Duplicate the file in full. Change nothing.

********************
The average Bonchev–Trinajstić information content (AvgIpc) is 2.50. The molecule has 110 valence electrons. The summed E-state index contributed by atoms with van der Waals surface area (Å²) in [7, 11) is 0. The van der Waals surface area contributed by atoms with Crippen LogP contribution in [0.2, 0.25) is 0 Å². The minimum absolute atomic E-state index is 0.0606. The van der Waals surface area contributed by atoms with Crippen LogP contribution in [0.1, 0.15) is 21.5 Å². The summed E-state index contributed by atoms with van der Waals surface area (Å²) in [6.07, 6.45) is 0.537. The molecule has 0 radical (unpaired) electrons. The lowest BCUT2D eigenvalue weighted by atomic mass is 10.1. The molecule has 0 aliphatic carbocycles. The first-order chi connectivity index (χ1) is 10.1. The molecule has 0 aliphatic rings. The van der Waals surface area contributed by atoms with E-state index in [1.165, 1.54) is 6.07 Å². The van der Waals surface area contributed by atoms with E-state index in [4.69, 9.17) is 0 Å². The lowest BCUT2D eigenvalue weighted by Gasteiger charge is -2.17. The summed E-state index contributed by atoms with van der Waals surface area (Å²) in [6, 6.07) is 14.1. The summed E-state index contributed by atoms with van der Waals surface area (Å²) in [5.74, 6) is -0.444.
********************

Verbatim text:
The average Bonchev–Trinajstić information content (AvgIpc) is 2.50. The molecule has 110 valence electrons. The summed E-state index contributed by atoms with van der Waals surface area (Å²) in [7, 11) is 0. The van der Waals surface area contributed by atoms with Crippen LogP contribution in [0.2, 0.25) is 0 Å². The minimum absolute atomic E-state index is 0.0606. The van der Waals surface area contributed by atoms with Crippen LogP contribution in [0.1, 0.15) is 21.5 Å². The summed E-state index contributed by atoms with van der Waals surface area (Å²) in [6.07, 6.45) is 0.537. The molecule has 0 radical (unpaired) electrons. The lowest BCUT2D eigenvalue weighted by atomic mass is 10.1. The molecule has 0 aliphatic carbocycles. The first-order chi connectivity index (χ1) is 10.1. The molecule has 0 aliphatic rings. The van der Waals surface area contributed by atoms with E-state index in [1.165, 1.54) is 6.07 Å². The van der Waals surface area contributed by atoms with E-state index in [4.69, 9.17) is 0 Å². The lowest BCUT2D eigenvalue weighted by Gasteiger charge is -2.17. The summed E-state index contributed by atoms with van der Waals surface area (Å²) in [6, 6.07) is 14.1. The summed E-state index contributed by atoms with van der Waals surface area (Å²) in [5.74, 6) is -0.444.